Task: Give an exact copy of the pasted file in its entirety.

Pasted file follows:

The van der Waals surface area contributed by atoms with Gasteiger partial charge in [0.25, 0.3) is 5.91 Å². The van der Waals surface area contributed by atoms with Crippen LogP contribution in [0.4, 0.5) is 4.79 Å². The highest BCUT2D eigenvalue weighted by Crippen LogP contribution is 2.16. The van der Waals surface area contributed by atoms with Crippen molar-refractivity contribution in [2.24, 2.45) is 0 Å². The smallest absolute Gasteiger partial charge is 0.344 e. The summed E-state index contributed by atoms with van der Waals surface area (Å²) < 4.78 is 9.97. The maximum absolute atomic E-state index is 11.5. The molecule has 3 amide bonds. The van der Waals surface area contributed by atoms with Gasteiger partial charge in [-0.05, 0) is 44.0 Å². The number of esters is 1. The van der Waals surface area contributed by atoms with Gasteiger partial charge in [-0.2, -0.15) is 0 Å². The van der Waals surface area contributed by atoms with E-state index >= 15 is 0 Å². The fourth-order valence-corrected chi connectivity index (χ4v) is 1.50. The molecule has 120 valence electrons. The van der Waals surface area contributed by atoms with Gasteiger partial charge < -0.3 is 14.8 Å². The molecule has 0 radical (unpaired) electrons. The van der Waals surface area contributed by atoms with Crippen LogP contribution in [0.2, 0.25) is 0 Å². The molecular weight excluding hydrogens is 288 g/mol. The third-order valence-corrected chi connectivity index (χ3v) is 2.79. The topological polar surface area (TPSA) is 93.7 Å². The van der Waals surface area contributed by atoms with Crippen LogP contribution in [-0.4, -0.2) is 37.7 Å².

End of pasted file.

The van der Waals surface area contributed by atoms with Gasteiger partial charge in [0.25, 0.3) is 5.91 Å². The van der Waals surface area contributed by atoms with Crippen LogP contribution in [0.4, 0.5) is 4.79 Å². The highest BCUT2D eigenvalue weighted by Crippen LogP contribution is 2.16. The van der Waals surface area contributed by atoms with Crippen molar-refractivity contribution in [2.24, 2.45) is 0 Å². The smallest absolute Gasteiger partial charge is 0.344 e. The summed E-state index contributed by atoms with van der Waals surface area (Å²) < 4.78 is 9.97. The maximum absolute atomic E-state index is 11.5. The molecule has 3 amide bonds. The van der Waals surface area contributed by atoms with Gasteiger partial charge in [-0.05, 0) is 44.0 Å². The number of esters is 1. The van der Waals surface area contributed by atoms with Gasteiger partial charge in [-0.2, -0.15) is 0 Å². The van der Waals surface area contributed by atoms with E-state index >= 15 is 0 Å². The fourth-order valence-corrected chi connectivity index (χ4v) is 1.50. The molecule has 120 valence electrons. The van der Waals surface area contributed by atoms with Gasteiger partial charge < -0.3 is 14.8 Å². The molecule has 0 radical (unpaired) electrons. The van der Waals surface area contributed by atoms with Crippen LogP contribution in [0.2, 0.25) is 0 Å². The molecular weight excluding hydrogens is 288 g/mol. The third-order valence-corrected chi connectivity index (χ3v) is 2.79. The topological polar surface area (TPSA) is 93.7 Å². The van der Waals surface area contributed by atoms with Crippen LogP contribution in [-0.4, -0.2) is 37.7 Å².